Fundamental Fairness • Ineffective Assistance of Counsel • Procedural Default
Glenn v. Allegheny Cnty., PICS Case No. 14-0318 (3d Cir. Feb. 20, 2014) Smith, J. (23 pages).
Contradictory testimony of prosecution witness did not render petitioner’s trial fundamentally unfair where court issued cautionary instruction, defense counsel called witness’s credibility into doubt and commonwealth presented other incriminating evidence. Petitioner was not entitled to relief from procedural default (failing to raise ineffectiveness claims below) because his claims of ineffective assistance of counsel were not “substantial.” Affirmed.
At Glenn’s murder trial, prosecution witness Cotton presented contradictory testimony, stating first that she saw Glenn shoot the victim, then that she had not actually seen the shooter’s face. After various instances of similar contradictions, Glenn moved for a mistrial. The judge denied the motion, but struck Cotton’s entire testimony from the record and issued a cautionary instruction to the jury.
Commonwealth introduced additional incriminating evidence. At the close of the trial the judge reiterated his earlier instruction for the jury to disregard Cotton’s testimony. The jury convicted Glenn of first-degree murder and the judge sentenced him to life imprisonment.
After exhausting appellate processes and unsuccessfully pursuing PCRA relief, Glenn petitioned the United States District Court for the Western District for a writ of habeas corpus. The district court denied Glenn’s petition but certified two issues for appeal, namely: (1) whether the trial court violated Glenn’s due process rights when it refused to grant a mistrial, opting instead to strike Cotton’s testimony; and (2) whether, after Cotton’s testimony was stricken, trial counsel was ineffective in not moving to strike other evidence referring to Cotton’s identification of Glenn as the shooter.
Glenn timely appealed. He pursued his habeas claim pursuant to 28 U.S. C. §2254(d)(1), arguing that the Superior Court’s decision finding neither a due process violation nor a Sixth Amendment violation involved “unreasonable application[s]” of “ clearly established Federal law.” The United States Court of Appeals for the Third Circuit affirmed.
To prevail on his due process claim, Glenn had to prove that he was deprived of “fundamental elements of fairness in his criminal trial.” Riggins v. Nevada, 504 U.S. 127, 149 (1992).The category of infractions that violate fundamental fairness is very narrow.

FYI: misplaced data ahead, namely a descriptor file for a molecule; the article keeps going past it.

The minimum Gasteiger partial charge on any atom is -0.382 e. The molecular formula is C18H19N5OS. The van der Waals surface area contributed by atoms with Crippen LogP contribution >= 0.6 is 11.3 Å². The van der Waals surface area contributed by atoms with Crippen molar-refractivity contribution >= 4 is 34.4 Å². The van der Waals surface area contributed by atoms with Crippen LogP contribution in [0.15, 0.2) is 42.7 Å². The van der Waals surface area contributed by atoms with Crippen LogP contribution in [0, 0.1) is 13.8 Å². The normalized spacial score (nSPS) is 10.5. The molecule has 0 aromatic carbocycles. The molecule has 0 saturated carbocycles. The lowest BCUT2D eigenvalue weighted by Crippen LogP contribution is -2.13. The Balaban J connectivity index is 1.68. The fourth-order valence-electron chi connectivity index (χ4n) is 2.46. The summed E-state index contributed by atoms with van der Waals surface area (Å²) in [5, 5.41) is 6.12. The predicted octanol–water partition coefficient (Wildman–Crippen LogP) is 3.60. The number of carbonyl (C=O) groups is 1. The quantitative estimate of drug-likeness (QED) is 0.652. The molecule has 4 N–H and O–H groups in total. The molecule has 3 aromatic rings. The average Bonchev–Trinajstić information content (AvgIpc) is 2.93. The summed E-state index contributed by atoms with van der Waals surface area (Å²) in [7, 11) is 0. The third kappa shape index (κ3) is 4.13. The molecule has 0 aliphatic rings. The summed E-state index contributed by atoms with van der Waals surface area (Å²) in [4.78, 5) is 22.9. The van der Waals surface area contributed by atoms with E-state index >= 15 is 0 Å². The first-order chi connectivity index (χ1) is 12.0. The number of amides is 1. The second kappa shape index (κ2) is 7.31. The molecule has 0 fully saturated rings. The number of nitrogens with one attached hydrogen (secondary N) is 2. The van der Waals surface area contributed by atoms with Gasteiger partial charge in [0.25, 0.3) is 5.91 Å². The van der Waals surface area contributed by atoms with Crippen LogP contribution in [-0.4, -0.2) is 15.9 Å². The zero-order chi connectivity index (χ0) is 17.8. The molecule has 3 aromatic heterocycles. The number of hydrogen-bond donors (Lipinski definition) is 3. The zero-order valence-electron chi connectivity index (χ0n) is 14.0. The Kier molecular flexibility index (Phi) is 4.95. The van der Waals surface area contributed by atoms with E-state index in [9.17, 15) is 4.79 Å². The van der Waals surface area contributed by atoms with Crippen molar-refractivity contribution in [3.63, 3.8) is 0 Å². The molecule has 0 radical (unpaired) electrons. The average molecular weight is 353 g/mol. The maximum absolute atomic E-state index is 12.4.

Glenn argued that the trial judge’s curative instruction was insufficient to purge the record of the taint of Cotton’s testimony and that a mistrial was the only constitutionally adequate remedy. Glenn asked the court to abandon the presumption that jurors follow court instructions because, in his view, most of the remaining evidence in his case “directly or tangentially related to Cotton’s identification of Glenn as the shooter.”
Glenn’s trial was not fundamentally unfair. The jury was repeatedly instructed to ignore Cotton’s testimony, which had already been cast into doubt by defense counsel’s successful cross-examination. In addition, commonwealth offered other ample evidence of Glenn’s guilt. Presuming that the jury was able to follow the court’s instructions, Cotton’s unreliable testimony did not render Glenn’s trial “fundamentally unfair.” Accordingly, the Superior Court’s decision affirming his conviction was not error, much less an “unreasonable application” of “clearly established Federal law.”
Glenn also argued that trial counsel was ineffective in not moving to strike lingering references to Cotton’s identification of the shooter after the judge struck her testimony from the record. Glenn failed to identify these claims in his PCRA petition, but asked that his default be excused because his PCRA counsel’s failure to raise these claims itself constituted ineffective assistance of counsel. Martinez v. Ryan, 132 S.Ct. 1309 (2012).
Procedural default may be excused when a petitioner can prove both “cause for the default” and “actual prejudice” that resulted from the failure of the state court to hear the claims. The failure of PCRA counsel to raise an ineffective assistance of trial counsel claim in an initial-review collateral proceeding can constitute “cause” if (1) PCRA counsel’s failure itself constituted ineffective assistance of counsel under Strickland and (2) the underlying ineffective assistance of trial counsel claim is “a substantial one”—i.e., the claim has some merit. Because Glenn’s underlying ineffective assistance of trial counsel claims were not “substantial,” the default was not excused.